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J Allergy Clin Immunol Pract. 2019 Oct 15. pii: S2213-2198(19)30865-7. doi: 10.1016/j.jaip.2019.09.036. [Epub ahead of print]

Efficacy of Intravenous Reslizumab in Oral Corticosteroid-Dependent Asthma.

Author information

1
Department of Medicine, McMaster University & St Joseph's Healthcare Hamilton, Hamilton, ON, Canada. Electronic address: parames@mcmaster.ca.
2
Monash Lung and Sleep, Monash Medical Centre and University, Melbourne, VIC, Australia.
3
Université Paris-Sud, Service de Pneumologie, Hôpital Bicêtre, Le Kremlin-Bicêtre, France.
4
Boys Town National Research Hospital, Boys Town, Neb.
5
Teva Branded Pharmaceutical Products R&D, Inc, Malvern, Pa.
6
Department of Respiratory Diseases, Aix-Marseille University, Marseille, France.

Abstract

BACKGROUND:

Reslizumab displays efficacy in patients with inadequately controlled eosinophilic asthma; previous reports in oral corticosteroid-dependent asthma are limited.

OBJECTIVE:

To assess efficacy of reslizumab in oral corticosteroid-dependent patients and benefits on oral corticosteroid burden.

METHODS:

We report post hoc analyses of pooled data from duplicate, placebo-controlled phase 3 trials. Patients aged 12 to 75 years with inadequately controlled, moderate-to-severe asthma were randomized 1:1 to receive intravenous reslizumab 3.0 mg/kg or placebo every 4 weeks for 52 weeks, stratified by oral corticosteroid use at enrollment and by region. Assessments included efficacy and predictors of clinical asthma exacerbation response in oral corticosteroid-dependent patients, and systemic corticosteroids burden in the overall population.

RESULTS:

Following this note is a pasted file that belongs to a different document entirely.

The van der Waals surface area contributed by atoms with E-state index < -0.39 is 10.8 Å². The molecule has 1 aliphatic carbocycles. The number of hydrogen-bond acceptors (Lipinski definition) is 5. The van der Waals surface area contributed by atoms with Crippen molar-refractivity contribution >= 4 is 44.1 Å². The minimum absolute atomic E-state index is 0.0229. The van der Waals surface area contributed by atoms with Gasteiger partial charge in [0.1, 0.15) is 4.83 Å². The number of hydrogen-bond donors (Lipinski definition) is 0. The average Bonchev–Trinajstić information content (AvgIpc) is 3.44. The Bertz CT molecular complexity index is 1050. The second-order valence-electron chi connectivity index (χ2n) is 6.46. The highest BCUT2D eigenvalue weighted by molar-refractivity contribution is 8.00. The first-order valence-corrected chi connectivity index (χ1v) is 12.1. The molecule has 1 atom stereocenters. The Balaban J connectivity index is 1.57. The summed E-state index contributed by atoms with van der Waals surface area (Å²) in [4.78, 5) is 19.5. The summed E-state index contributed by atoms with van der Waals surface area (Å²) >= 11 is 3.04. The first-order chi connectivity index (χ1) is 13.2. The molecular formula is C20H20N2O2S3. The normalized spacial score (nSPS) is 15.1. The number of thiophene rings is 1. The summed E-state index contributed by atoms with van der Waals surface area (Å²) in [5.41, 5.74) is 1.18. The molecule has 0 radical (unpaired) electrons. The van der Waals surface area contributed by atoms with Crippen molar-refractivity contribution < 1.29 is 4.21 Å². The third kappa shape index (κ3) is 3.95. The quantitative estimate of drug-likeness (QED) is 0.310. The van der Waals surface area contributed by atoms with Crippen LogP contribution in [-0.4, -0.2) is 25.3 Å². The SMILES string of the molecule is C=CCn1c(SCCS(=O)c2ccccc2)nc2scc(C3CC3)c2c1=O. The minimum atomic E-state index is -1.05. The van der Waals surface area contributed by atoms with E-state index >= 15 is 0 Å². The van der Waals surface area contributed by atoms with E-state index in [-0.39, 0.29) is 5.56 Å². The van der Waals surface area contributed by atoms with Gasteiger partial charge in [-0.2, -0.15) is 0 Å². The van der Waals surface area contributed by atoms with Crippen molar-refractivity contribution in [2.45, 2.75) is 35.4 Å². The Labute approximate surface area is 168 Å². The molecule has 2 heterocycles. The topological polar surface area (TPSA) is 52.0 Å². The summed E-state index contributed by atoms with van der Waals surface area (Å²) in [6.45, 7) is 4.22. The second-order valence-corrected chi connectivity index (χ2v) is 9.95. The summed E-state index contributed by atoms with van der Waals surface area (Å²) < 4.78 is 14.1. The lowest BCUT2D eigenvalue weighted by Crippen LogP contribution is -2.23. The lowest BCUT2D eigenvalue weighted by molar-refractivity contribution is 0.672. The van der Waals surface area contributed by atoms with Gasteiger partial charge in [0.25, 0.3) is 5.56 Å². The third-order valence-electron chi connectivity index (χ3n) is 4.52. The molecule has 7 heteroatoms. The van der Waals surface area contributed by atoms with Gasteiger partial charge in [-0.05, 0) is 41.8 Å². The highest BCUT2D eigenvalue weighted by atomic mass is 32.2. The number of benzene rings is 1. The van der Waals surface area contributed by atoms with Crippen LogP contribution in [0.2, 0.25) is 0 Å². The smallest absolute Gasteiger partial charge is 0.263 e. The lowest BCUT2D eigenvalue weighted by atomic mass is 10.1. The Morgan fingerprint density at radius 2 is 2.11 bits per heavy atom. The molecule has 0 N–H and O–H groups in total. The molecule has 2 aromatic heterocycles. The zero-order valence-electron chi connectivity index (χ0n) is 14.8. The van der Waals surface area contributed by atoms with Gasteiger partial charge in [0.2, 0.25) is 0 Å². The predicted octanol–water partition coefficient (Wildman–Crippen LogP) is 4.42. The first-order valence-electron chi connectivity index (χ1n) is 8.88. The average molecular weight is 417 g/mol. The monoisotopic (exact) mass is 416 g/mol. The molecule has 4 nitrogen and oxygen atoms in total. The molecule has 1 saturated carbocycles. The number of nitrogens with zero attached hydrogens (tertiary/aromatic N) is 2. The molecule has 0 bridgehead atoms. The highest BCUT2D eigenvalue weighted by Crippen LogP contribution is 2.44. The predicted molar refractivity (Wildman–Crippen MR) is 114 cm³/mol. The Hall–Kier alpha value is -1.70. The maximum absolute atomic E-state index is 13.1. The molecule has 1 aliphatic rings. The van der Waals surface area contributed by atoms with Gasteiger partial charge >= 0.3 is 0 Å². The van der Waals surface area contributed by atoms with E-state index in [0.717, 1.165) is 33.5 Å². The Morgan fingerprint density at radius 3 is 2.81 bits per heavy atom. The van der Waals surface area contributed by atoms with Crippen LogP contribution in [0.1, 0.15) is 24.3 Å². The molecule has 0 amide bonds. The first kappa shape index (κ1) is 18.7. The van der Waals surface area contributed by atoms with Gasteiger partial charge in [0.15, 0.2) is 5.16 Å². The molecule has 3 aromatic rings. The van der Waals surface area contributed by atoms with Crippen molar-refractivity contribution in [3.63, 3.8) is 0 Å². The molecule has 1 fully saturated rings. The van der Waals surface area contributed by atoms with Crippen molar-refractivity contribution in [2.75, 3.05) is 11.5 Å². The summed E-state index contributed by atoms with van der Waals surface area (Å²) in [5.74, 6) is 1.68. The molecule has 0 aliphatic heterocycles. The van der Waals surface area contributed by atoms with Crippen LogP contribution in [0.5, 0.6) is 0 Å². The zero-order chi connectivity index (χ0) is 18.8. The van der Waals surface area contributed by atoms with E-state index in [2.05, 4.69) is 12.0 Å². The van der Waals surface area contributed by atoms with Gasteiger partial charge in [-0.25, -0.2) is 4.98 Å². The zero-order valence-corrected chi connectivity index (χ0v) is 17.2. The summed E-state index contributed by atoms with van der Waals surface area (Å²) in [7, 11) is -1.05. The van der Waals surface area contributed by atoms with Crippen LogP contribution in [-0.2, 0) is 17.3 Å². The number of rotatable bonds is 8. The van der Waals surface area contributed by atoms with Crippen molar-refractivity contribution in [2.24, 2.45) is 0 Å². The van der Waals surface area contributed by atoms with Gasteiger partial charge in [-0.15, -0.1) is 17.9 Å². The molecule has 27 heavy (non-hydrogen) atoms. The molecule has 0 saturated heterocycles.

Patients were randomized to reslizumab (n = 477) or placebo (n = 476); 73 (15%) patients in each group were taking oral corticosteroids at baseline. Reslizumab was favored over placebo for all efficacy end points in oral corticosteroid-dependent patients, with numerically greater improvements in oral corticosteroid-dependent patients than the overall population. Having 2 or more versus 1 clinical asthma exacerbation in the previous 12 months was the strongest positive predictor of reduced exacerbation risk with reslizumab (risk reduction, 77.5% vs 15.2%; P ≤ .02). Significantly fewer new systemic corticosteroid prescriptions were issued per patient receiving reslizumab versus placebo (mean ± SD, 0.5 ± 1.07 vs 1.0 ± 1.52; P < .0001). Total and per-patient systemic corticosteroid burdens were lower: 121,135 versus 290,977 mg and 254 versus 611 mg/patient, respectively (both P < .0001).

CONCLUSIONS:

Oral corticosteroid-dependent patients benefited from reslizumab across asthma efficacy outcome measures. Reslizumab-treated patients required fewer new systemic corticosteroid prescriptions and had a lower systemic corticosteroid burden compared with placebo.

KEYWORDS:

Eosinophil; IL-5; Oral corticosteroid; Prednisone; Reslizumab; Severe asthma

PMID:
31626990
DOI:
10.1016/j.jaip.2019.09.036
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